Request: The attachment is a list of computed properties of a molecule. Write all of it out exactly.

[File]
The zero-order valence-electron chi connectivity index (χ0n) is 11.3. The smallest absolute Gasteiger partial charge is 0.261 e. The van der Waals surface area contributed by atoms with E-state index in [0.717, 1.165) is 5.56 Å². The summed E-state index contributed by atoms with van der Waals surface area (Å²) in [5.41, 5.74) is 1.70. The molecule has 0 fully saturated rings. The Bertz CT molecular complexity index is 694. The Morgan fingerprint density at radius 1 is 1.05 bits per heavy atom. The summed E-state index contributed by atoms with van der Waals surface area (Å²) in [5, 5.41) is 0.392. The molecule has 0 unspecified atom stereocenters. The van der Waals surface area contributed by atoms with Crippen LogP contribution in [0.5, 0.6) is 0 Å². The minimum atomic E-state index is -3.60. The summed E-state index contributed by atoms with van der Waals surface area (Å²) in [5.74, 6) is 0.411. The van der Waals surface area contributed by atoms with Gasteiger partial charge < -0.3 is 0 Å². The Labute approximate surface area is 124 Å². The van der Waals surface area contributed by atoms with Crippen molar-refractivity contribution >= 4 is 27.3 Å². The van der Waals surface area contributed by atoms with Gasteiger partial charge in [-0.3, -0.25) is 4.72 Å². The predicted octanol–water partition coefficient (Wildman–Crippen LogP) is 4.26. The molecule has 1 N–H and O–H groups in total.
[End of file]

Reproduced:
The zero-order valence-electron chi connectivity index (χ0n) is 11.3. The smallest absolute Gasteiger partial charge is 0.261 e. The van der Waals surface area contributed by atoms with E-state index in [0.717, 1.165) is 5.56 Å². The summed E-state index contributed by atoms with van der Waals surface area (Å²) in [5.41, 5.74) is 1.70. The molecule has 0 fully saturated rings. The Bertz CT molecular complexity index is 694. The Morgan fingerprint density at radius 1 is 1.05 bits per heavy atom. The summed E-state index contributed by atoms with van der Waals surface area (Å²) in [5, 5.41) is 0.392. The molecule has 0 unspecified atom stereocenters. The van der Waals surface area contributed by atoms with Crippen LogP contribution in [0.5, 0.6) is 0 Å². The minimum atomic E-state index is -3.60. The summed E-state index contributed by atoms with van der Waals surface area (Å²) in [5.74, 6) is 0.411. The van der Waals surface area contributed by atoms with Gasteiger partial charge < -0.3 is 0 Å². The Labute approximate surface area is 124 Å². The van der Waals surface area contributed by atoms with Crippen molar-refractivity contribution >= 4 is 27.3 Å². The van der Waals surface area contributed by atoms with Gasteiger partial charge in [-0.3, -0.25) is 4.72 Å². The predicted octanol–water partition coefficient (Wildman–Crippen LogP) is 4.26. The molecule has 1 N–H and O–H groups in total.